In the military, everything works of numbers. Recruiting is a good example of a binomial distribution. I'll use NC Army National Guard for an example.
The NCARNG must have a set number of enlistments every year and they get the requirement for the year during October.
This year the number is: 2000 (so n = 2000), the 2 out comes recruiters deal with are do they enlist or do they not enlist so we have a success if they enlist or a failure if they do not enlist (success or failure). This will give us a probability of success of 0.50 (p = .5).
Since everyone interviewed is a different person they are considered independent from each other.
The above distribution if looked at on a year to year base meets the requirements for a binomial distribution:
The requirements are listed below:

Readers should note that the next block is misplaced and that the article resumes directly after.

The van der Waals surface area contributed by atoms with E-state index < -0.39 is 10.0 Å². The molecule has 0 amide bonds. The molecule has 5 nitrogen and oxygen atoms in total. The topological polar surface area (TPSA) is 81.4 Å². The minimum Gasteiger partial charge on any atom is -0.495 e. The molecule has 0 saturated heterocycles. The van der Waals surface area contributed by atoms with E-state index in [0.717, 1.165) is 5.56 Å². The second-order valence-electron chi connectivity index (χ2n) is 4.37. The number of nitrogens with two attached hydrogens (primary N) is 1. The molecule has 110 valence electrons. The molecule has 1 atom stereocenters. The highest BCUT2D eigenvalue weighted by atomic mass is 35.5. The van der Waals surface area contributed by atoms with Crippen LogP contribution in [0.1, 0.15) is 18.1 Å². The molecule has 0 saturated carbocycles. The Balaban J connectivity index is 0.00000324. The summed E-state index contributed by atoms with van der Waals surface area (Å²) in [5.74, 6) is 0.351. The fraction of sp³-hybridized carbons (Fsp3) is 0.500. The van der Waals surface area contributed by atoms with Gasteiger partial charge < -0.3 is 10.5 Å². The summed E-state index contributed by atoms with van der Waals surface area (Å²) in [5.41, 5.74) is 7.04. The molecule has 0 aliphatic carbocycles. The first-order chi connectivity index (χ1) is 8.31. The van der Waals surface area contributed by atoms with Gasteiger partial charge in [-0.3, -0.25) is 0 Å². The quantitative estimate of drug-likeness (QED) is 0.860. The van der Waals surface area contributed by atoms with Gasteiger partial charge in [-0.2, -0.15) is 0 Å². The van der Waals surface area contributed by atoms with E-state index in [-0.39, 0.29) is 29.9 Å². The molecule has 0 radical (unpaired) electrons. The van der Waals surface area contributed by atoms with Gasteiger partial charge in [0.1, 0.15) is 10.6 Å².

1. Each trial can have only two outcomes or outcomes that can be reduced to two outcomes. These outcomes can be considered as either success or failure.
2. There must be a fixed number of trials.
3. The outcomes of each trial must be independent of each other.
4. The probability of a success must remain the same for each trial.
Mean is given by n*p = 2000*0.5 = 1000
Standard deviation = sqrt(n*p*q) = sqrt(2000*0.5*0.5) ...
This solution uses the binomial distribution and calculates the mean and standard deviation of the trials. All steps are shown.